The Cuyahoga County Democratic Party today became the first big city organization in the country to turn against President Carter and urge Sen. Edward M. Kennedy (D-Mass.) to challenge for the party's presidential nomination.

Party leaders met tonight and voted 16 to 4 to schedule a county convention of precinct committee members for May 26 to draft Kennedy for president.

Timothy F. Hagan, the county chairman, said Democrats here have a philosophical difference with the direction Carter is taking the party and the country.

"Democrats traditionally speak for the poor and the powerless," Hagan said. "We are not going to let the Carter administration redefine the purpose of the Democratic Party without a fight."

Hagan reminded a reporter that 20 years ago party then-chairman Ray T. Miller became the first big city leader to back John F. Kennedy for the presidency. When it was pointed out that the White House occupant at the time was a Republican, Dwight D. Eisenhower, Hagan replied, "I don't see much difference between then and now."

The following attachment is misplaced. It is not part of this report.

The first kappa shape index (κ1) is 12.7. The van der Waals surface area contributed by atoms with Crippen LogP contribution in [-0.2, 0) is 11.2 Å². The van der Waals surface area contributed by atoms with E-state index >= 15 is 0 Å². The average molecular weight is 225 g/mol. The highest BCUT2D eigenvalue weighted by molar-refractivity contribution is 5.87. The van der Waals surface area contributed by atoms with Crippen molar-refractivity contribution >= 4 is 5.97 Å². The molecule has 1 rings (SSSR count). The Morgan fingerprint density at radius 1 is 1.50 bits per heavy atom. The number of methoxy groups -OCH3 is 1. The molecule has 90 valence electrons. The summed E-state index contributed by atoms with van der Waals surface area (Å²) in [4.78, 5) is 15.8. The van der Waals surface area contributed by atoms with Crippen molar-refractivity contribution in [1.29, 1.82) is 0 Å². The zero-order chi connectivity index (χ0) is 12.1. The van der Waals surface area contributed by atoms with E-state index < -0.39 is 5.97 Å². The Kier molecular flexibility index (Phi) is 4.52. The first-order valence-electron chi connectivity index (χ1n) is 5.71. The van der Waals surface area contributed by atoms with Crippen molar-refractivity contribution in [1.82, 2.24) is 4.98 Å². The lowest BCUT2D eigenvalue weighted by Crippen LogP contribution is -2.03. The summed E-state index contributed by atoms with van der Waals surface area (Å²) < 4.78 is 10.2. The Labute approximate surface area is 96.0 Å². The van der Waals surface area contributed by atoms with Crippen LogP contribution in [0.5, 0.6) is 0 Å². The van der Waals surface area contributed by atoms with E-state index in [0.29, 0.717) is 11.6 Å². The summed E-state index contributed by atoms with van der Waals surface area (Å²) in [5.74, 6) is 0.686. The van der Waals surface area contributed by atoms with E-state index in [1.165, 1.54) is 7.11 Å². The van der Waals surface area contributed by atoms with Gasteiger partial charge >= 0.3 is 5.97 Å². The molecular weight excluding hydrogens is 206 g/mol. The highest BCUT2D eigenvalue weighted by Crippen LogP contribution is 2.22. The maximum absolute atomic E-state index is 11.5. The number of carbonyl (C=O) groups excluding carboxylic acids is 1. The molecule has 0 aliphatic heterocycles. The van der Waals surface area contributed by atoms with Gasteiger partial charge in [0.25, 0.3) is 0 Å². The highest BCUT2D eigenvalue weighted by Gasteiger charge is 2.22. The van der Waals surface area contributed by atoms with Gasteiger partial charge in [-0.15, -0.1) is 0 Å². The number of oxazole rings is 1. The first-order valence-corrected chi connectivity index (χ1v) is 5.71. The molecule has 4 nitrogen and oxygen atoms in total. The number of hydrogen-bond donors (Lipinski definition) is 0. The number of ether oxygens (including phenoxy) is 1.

Though Hagan has heard nothing from the White House, he has received calls from state party leaders and Kennedy aides Rick Burke, who have asked him to call off the movement. Hagan said he refused the requests. "If enough people in the Democtatic Party urge the senator to run, he'd have to give it consideration," he said.

"The question is," Hagan said, "would he be splitting the party? I don't think he would. This is a grass-roots movement."

Another Ohioan, state Sen. Jay Timothy McCormack, this week announced plans for a statewide Kennedy-for-President Committee, but state party leaders remain loyal to Carter.

Practically speaking, a serious revolt by Cleveland Democrats would weaken Carter's reelection chances. It is generally agreed that any Democrat must pile up a huge majority in Cuyahoga County in order to carry Ohio, something the president barely did in 1976.

Hagan's actions have put him in the unusual position of being allied with Cleveland Mayor Dennis J. Kucinich. Hagan and the regular Demovrats have made defeating the maverick Kucinich in the mayoral election this year their top priority.

But in a recent Playboy magazine interview, Kucinich sharply critized Carter and California Gov. Edmund G. (Jerry) Brown Jr., and had kind words for Kennedy.

Hagan said this was a good indication of Kennedy's ability to bring together the disparate elements of the party.